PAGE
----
- Water: Feast and Famine I feel strongly that we are entirely too cavalier about our water supply. Live through a drought and you will never feel the same about rain again.
- The Garden Blog Pioneer series I was pleased to preserve this little bit of internet history.
- What Does a Zone Map Really Tell You? When the National Arbor Day Foundation revised their zone map, some people got pretty excited. I thought a bit more perspective was called for.
And yes, I can count–that’s way more than five.
- Robin: What was your highest point–the most exciting and thrilling part of your blogging adventure? And, part 2, what really got you down? What frustrated you and made you think of quitting? Robin, I’d have to say the highest point of my blogging adventure occurred this year, when my post about tips for garden writers garnered 73 comments. (Some of those, of course, were my own responses.) It was thrilling to see the discussion expand and take on a life of its own. Being nominated for a “Mousie” comes a close second.
What gets me the most down is my continuing battle with various health problems related to repetitive stress. So far I’ve been diagnosed with lateral epicondylitis (pre-blog but not pre-computer) and tendinitis, both aggravated by typing and gardening. Neither has made me want to quit blogging, but I’ve certainly been afraid that I’d have to.
- Robin: Have you ever met–in person–people who you correspond with on your blog? Not yet! But in addition to the garden bloggers, such as Mary Ann Newcomer, that I expect to meet at the Garden Writers Symposium, I am making a side trip to Austin before the symposium, where I plan on visiting a dear friend I haven’t seen for fifteen years–and some of the Austin bloggers as well.
- Kate: I’m wondering how you first decided to blog at a time when blogging was in its infancy? As I mentioned in the Garden Blog Pioneer series, Kate, many of my relatives are computer professionals. My youngest brother, in particular, has always encouraged our family to try the latest “thing”–and has made it possible to do so. My original thought was to build a website to provide information on cold climate gardening. One day I realized that because of Blogger (about the only name in blogging software back then), it was a lot easier to start a blog than a website. So I did.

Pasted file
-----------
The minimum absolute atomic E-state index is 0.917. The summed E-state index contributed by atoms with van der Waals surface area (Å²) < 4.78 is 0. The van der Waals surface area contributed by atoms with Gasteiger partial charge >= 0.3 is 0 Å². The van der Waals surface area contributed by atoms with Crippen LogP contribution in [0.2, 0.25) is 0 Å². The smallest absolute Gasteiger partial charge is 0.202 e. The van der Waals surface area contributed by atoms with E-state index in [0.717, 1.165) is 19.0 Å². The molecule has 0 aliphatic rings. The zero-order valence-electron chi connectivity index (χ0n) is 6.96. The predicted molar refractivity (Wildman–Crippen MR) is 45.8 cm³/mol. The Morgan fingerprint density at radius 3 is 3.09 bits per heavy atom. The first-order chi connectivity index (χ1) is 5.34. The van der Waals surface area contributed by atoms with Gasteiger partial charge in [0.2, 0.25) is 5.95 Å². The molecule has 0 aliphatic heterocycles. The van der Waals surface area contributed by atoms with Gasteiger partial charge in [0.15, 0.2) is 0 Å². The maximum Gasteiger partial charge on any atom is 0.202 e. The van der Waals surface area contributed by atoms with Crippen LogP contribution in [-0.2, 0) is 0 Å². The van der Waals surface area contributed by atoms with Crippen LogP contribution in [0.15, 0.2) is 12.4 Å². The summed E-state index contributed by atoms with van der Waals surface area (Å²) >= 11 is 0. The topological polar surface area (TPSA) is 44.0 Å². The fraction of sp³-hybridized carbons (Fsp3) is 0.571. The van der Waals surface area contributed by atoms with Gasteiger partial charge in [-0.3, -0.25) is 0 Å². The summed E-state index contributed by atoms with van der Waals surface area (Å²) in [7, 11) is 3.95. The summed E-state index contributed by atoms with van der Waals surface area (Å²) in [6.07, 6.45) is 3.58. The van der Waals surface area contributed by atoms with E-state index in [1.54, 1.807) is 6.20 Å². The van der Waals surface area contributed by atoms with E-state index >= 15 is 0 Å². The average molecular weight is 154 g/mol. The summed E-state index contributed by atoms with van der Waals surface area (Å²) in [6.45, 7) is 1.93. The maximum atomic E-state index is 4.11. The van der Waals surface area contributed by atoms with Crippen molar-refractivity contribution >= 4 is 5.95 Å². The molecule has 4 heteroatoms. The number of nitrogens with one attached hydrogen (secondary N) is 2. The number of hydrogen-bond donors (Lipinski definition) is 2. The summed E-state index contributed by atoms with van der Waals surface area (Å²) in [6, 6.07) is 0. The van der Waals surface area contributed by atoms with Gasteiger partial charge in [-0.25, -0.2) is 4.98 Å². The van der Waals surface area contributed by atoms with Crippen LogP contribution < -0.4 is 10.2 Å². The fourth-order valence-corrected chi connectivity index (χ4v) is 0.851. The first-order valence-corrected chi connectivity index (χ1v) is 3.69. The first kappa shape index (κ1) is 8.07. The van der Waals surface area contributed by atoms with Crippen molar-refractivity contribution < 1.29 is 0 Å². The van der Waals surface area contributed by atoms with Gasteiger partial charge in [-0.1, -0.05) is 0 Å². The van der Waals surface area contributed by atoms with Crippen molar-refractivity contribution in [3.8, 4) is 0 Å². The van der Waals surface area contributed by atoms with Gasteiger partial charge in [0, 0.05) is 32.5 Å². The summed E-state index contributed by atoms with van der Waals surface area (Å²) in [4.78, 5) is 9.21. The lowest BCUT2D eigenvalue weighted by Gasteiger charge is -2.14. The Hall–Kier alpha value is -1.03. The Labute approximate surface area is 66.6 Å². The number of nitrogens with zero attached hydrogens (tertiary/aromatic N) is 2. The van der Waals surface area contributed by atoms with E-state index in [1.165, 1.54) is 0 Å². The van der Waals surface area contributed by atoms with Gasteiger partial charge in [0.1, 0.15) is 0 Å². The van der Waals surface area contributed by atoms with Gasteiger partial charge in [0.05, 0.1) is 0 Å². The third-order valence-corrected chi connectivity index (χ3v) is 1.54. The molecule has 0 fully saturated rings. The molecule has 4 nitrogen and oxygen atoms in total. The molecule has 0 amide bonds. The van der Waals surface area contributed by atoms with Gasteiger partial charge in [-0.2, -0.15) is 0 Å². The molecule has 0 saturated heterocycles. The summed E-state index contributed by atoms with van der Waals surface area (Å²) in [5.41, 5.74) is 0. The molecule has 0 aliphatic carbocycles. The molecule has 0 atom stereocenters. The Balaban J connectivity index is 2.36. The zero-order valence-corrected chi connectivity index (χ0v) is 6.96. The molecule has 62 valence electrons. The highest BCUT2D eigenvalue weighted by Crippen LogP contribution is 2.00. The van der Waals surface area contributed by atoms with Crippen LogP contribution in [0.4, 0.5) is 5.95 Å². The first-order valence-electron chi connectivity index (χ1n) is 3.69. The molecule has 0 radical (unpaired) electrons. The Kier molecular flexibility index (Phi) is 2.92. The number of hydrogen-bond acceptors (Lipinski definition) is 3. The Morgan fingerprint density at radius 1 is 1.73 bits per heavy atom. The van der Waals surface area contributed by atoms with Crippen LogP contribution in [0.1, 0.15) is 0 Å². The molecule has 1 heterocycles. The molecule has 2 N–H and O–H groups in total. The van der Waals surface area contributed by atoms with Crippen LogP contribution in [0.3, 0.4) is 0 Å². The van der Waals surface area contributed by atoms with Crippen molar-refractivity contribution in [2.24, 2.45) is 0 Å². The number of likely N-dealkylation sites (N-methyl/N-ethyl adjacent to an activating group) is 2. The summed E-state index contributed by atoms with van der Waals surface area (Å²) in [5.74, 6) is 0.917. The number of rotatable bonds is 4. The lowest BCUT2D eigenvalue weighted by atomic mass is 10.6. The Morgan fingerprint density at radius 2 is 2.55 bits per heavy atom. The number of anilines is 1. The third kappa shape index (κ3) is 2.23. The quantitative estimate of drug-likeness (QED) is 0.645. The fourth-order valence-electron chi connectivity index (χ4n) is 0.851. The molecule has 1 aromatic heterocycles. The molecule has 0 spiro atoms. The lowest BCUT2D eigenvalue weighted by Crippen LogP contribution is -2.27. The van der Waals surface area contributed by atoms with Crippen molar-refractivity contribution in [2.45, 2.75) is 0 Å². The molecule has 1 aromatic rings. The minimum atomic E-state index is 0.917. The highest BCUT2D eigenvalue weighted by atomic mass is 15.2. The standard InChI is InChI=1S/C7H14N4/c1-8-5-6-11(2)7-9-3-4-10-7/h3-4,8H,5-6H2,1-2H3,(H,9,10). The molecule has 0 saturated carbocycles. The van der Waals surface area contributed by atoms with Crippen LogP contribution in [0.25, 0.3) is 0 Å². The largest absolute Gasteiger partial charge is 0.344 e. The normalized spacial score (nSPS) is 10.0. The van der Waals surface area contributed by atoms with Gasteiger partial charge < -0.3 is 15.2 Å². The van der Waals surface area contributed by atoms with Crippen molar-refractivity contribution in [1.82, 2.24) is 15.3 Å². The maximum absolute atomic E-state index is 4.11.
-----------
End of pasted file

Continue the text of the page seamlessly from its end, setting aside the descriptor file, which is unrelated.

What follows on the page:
- OldRoses: My question is about your writing style. Did you start out with a particular “voice” when you began this blog or did it evolve over the years? OldRoses, I am not aware of having a voice or of it evolving over the years. But I always felt I was writing for an audience. At first, the audience I imagined was an amalgamation of family and garden friends. Now I sometimes have particular readers in mind, or the anonymous person who found my blog because of a search engine phrase. Almost all my writing begins with an internal conversation between myself and a “someone else” who may or may not be a real person, but is, in any case, a sympathetic listener.
- Bill: In what ways has blogging been different from what you expected it to be, and in what ways has it met your expectations?Bill, I’ll answer the second part of your question first. It has met my expectations in that I have found the real-life counterparts to the imaginary listener in my head. I found an audience; I’ve made friends.
Here are three things I wasn’t expecting. One, that blogging would make me aware of what gardeners are facing in other parts of the country, and other parts of the world. It now matters to me that Indiana is facing a drought. It fascinates me that roses and narcissus bloom simultaneously in Texas. And at least when I’m whining about temperature or bragging about the size of a plant, I want to do so in Celsius and centimeters as well as Fahrenheit and inches.
The second thing that I wasn’t expecting is that I am no longer just a casual writer looking for friends. I am also an editor and publisher, and I am concerned about what my readers want to know (and not just what I feel like telling them) and how to best present it to them. Related to this, when I began blogging I didn’t expect photographs to be an important part of my blog. Digital cameras were still quite expensive and scanning film photographs and uploading them was slow, and the results less than stunning. The first time I read a blogger complaining about blogs without pictures I was brought up short. I was a writer, not a photographer! But after thinking it over, I realized that photos often helped illustrate the point a garden writer was making, and I began to make a conscious effort to use them in my posts. Now I often start my day cruising the garden with camera in hand, and sometimes I see a new idea for a post, instead of thinking of it first.